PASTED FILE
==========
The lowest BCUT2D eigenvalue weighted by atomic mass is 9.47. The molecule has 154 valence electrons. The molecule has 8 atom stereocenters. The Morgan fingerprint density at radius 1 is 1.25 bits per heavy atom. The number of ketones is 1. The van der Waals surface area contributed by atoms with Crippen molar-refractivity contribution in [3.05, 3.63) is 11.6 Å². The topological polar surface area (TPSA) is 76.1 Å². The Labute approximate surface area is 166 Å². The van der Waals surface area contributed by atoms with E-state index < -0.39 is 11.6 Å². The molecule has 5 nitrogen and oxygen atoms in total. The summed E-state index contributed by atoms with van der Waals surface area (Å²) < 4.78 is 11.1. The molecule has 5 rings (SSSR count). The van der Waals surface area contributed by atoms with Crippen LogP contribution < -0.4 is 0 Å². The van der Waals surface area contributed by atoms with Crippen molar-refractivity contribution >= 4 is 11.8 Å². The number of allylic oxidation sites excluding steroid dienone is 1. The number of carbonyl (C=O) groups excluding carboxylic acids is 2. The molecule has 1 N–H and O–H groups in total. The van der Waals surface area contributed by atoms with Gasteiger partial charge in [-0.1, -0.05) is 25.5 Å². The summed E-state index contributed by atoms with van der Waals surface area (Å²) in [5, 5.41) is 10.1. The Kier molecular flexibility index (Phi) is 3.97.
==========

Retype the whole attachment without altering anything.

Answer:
The lowest BCUT2D eigenvalue weighted by atomic mass is 9.47. The molecule has 154 valence electrons. The molecule has 8 atom stereocenters. The Morgan fingerprint density at radius 1 is 1.25 bits per heavy atom. The number of ketones is 1. The van der Waals surface area contributed by atoms with Crippen molar-refractivity contribution in [3.05, 3.63) is 11.6 Å². The topological polar surface area (TPSA) is 76.1 Å². The Labute approximate surface area is 166 Å². The van der Waals surface area contributed by atoms with E-state index < -0.39 is 11.6 Å². The molecule has 5 nitrogen and oxygen atoms in total. The summed E-state index contributed by atoms with van der Waals surface area (Å²) < 4.78 is 11.1. The molecule has 5 rings (SSSR count). The van der Waals surface area contributed by atoms with Crippen LogP contribution < -0.4 is 0 Å². The van der Waals surface area contributed by atoms with Crippen molar-refractivity contribution >= 4 is 11.8 Å². The number of allylic oxidation sites excluding steroid dienone is 1. The number of carbonyl (C=O) groups excluding carboxylic acids is 2. The molecule has 1 N–H and O–H groups in total. The van der Waals surface area contributed by atoms with Gasteiger partial charge in [-0.1, -0.05) is 25.5 Å². The summed E-state index contributed by atoms with van der Waals surface area (Å²) in [5, 5.41) is 10.1. The Kier molecular flexibility index (Phi) is 3.97.